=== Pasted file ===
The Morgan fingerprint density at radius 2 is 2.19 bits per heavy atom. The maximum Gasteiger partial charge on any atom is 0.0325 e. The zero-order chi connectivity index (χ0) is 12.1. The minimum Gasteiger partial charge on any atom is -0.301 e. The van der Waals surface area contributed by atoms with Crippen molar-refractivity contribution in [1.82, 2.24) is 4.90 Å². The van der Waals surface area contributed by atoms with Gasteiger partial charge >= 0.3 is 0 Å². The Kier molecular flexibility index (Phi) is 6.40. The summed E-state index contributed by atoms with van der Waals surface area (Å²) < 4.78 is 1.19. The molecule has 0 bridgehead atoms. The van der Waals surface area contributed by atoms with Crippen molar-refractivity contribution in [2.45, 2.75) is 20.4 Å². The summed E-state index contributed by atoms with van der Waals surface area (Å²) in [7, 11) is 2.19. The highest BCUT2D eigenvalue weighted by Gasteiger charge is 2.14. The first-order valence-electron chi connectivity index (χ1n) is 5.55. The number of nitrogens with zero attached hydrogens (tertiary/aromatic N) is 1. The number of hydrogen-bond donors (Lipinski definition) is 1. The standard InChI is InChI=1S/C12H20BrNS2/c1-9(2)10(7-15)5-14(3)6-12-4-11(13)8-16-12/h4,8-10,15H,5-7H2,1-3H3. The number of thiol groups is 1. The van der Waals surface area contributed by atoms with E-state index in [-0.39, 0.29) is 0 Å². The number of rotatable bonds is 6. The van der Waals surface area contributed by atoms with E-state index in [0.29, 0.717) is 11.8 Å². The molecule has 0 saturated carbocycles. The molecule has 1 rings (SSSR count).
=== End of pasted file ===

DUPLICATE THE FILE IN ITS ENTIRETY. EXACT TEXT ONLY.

The Morgan fingerprint density at radius 2 is 2.19 bits per heavy atom. The maximum Gasteiger partial charge on any atom is 0.0325 e. The zero-order chi connectivity index (χ0) is 12.1. The minimum Gasteiger partial charge on any atom is -0.301 e. The van der Waals surface area contributed by atoms with Crippen molar-refractivity contribution in [1.82, 2.24) is 4.90 Å². The van der Waals surface area contributed by atoms with Gasteiger partial charge >= 0.3 is 0 Å². The Kier molecular flexibility index (Phi) is 6.40. The summed E-state index contributed by atoms with van der Waals surface area (Å²) < 4.78 is 1.19. The molecule has 0 bridgehead atoms. The van der Waals surface area contributed by atoms with Crippen molar-refractivity contribution in [2.45, 2.75) is 20.4 Å². The summed E-state index contributed by atoms with van der Waals surface area (Å²) in [7, 11) is 2.19. The highest BCUT2D eigenvalue weighted by Gasteiger charge is 2.14. The first-order valence-electron chi connectivity index (χ1n) is 5.55. The number of nitrogens with zero attached hydrogens (tertiary/aromatic N) is 1. The number of hydrogen-bond donors (Lipinski definition) is 1. The standard InChI is InChI=1S/C12H20BrNS2/c1-9(2)10(7-15)5-14(3)6-12-4-11(13)8-16-12/h4,8-10,15H,5-7H2,1-3H3. The number of thiol groups is 1. The van der Waals surface area contributed by atoms with E-state index in [-0.39, 0.29) is 0 Å². The number of rotatable bonds is 6. The van der Waals surface area contributed by atoms with E-state index in [0.29, 0.717) is 11.8 Å². The molecule has 0 saturated carbocycles. The molecule has 1 rings (SSSR count).